The Republic of Serbia is among the countries affected by the huge wave of migrants coming from war-torn areas. We have put all our efforts to respond adequately to the current crisis.

Ladies and Gentlemen,

This year we are marking 40 anniversary of the Helsinki Final Act. This was the first time that respect for human rights and fundamental freedoms were included in a regional security agreement. Not as an annex, but on par with politico-military considerations. The Helsinki Final Act also established that citizens had the right to know and act upon their rights. It provided a major starting point for the development of civic and civil society engagement throughout the OSCE area.

Contributions given by civil society organizations remain highly important in enhancing human rights protection. I expect this year’s Human Dimension Implementation meeting will provide us a good basis for fruitful discussion among participating States and with civil society on our common challenging agenda.

As recognised in Astana Declaration civil society organisations have over the past four decades played an invaluable and indispensable role in monitoring governments’ respect of their commitments, for the benefit and security of all. Nowhere is this more visible than at HDIM.

The role of the civil society remains high on the agenda during our two Swiss and Serbian consecutive Chairmanships. For example, both countries carried out self-evaluation of the implementation of their OSCE commitments in cooperation with civil society. Therefore, I would like to use this opportunity to personally thank all of you here for your tireless efforts and contributions.

Ladies and gentlemen,

During our Chairmanship of the OSCE, Serbia has been devoted to further updating and strengthening the implementation of OSCE commitments in all three dimensions. In the third dimension we have payed special attention to the rule of law, national human rights institutions, freedom of expression and freedom of the media, including safety of journalist, freedom of religion or belief, freedom of assembly and association, protection of rights of persons belonging to national minorities and promotion of tolerance and non-discrimination.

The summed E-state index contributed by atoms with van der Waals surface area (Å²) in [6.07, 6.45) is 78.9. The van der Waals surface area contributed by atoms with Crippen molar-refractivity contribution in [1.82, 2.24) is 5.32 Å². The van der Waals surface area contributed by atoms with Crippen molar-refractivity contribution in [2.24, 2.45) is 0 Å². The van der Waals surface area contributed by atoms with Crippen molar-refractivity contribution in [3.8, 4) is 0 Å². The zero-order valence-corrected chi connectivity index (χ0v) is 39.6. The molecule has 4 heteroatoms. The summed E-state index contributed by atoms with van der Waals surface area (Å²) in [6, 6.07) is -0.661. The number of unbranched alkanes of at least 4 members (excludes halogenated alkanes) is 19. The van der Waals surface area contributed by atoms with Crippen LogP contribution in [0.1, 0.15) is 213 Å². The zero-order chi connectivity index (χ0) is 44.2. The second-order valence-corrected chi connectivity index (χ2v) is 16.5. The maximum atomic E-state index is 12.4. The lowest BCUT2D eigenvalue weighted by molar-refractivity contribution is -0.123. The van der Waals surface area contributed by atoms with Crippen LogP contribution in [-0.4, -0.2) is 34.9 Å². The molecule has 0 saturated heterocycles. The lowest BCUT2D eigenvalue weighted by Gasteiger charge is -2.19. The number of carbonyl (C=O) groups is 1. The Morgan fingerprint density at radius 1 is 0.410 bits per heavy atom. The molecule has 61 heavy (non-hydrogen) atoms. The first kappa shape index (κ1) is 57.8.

Serbia’s Chairmanship started preparing deliverables for the Belgrade Ministerial Council earlier than usually, in order to have enough time for inclusive and constructive debate among delegations. With this respect, I would like to encourage delegations to engage in that discussion in a constructive manner, underlying that our main goal should be adoption of substantive documents rather than the big number of decisions just reconfirming existing commitments. Your contributions and concrete recommendations will be valuable for our future steps towards Ministerial Council, to be held in Belgrade on 3-4 December.

Before concluding, I would like to underline important role of the OSCE institutions, especially having in mind that only strong and professional institutions with adequate financial and human resources are able to assist participating States in implementing their OSCE commitments. Therefore, we have to create necessary conditions for fulfilment of their respective mandates.

At the very end, let me thank once again to the distinguished representatives of the OSCE Institutions and Executive Structures for their support and fruitful cooperation.

Thank you.“